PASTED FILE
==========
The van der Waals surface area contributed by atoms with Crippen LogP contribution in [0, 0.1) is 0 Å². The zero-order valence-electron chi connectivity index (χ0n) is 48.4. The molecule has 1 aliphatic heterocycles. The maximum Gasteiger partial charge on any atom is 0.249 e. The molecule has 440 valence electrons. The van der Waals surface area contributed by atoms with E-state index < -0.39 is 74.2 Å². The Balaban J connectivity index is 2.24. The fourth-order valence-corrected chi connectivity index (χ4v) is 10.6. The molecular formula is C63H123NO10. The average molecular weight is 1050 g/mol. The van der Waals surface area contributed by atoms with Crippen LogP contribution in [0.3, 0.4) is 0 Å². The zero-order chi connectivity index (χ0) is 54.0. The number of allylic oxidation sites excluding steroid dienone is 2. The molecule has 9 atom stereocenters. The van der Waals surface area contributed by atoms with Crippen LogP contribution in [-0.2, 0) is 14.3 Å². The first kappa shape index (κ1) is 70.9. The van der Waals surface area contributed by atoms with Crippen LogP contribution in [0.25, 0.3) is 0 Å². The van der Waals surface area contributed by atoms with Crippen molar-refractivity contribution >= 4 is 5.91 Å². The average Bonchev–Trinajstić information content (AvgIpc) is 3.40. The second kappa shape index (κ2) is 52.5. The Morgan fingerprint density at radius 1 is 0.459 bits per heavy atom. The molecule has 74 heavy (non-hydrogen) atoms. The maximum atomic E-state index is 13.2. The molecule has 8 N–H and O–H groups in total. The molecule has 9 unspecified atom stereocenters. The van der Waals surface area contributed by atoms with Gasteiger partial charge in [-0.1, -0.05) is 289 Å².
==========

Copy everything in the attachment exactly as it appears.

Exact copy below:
The van der Waals surface area contributed by atoms with Crippen LogP contribution in [0, 0.1) is 0 Å². The zero-order valence-electron chi connectivity index (χ0n) is 48.4. The molecule has 1 aliphatic heterocycles. The maximum Gasteiger partial charge on any atom is 0.249 e. The molecule has 440 valence electrons. The van der Waals surface area contributed by atoms with E-state index < -0.39 is 74.2 Å². The Balaban J connectivity index is 2.24. The fourth-order valence-corrected chi connectivity index (χ4v) is 10.6. The molecular formula is C63H123NO10. The average molecular weight is 1050 g/mol. The van der Waals surface area contributed by atoms with Crippen LogP contribution in [0.3, 0.4) is 0 Å². The zero-order chi connectivity index (χ0) is 54.0. The number of allylic oxidation sites excluding steroid dienone is 2. The molecule has 9 atom stereocenters. The van der Waals surface area contributed by atoms with Crippen LogP contribution in [-0.2, 0) is 14.3 Å². The first kappa shape index (κ1) is 70.9. The van der Waals surface area contributed by atoms with Crippen LogP contribution in [0.25, 0.3) is 0 Å². The van der Waals surface area contributed by atoms with Crippen molar-refractivity contribution >= 4 is 5.91 Å². The average Bonchev–Trinajstić information content (AvgIpc) is 3.40. The second kappa shape index (κ2) is 52.5. The Morgan fingerprint density at radius 1 is 0.459 bits per heavy atom. The molecule has 74 heavy (non-hydrogen) atoms. The maximum atomic E-state index is 13.2. The molecule has 8 N–H and O–H groups in total. The molecule has 9 unspecified atom stereocenters. The van der Waals surface area contributed by atoms with Gasteiger partial charge in [-0.1, -0.05) is 289 Å².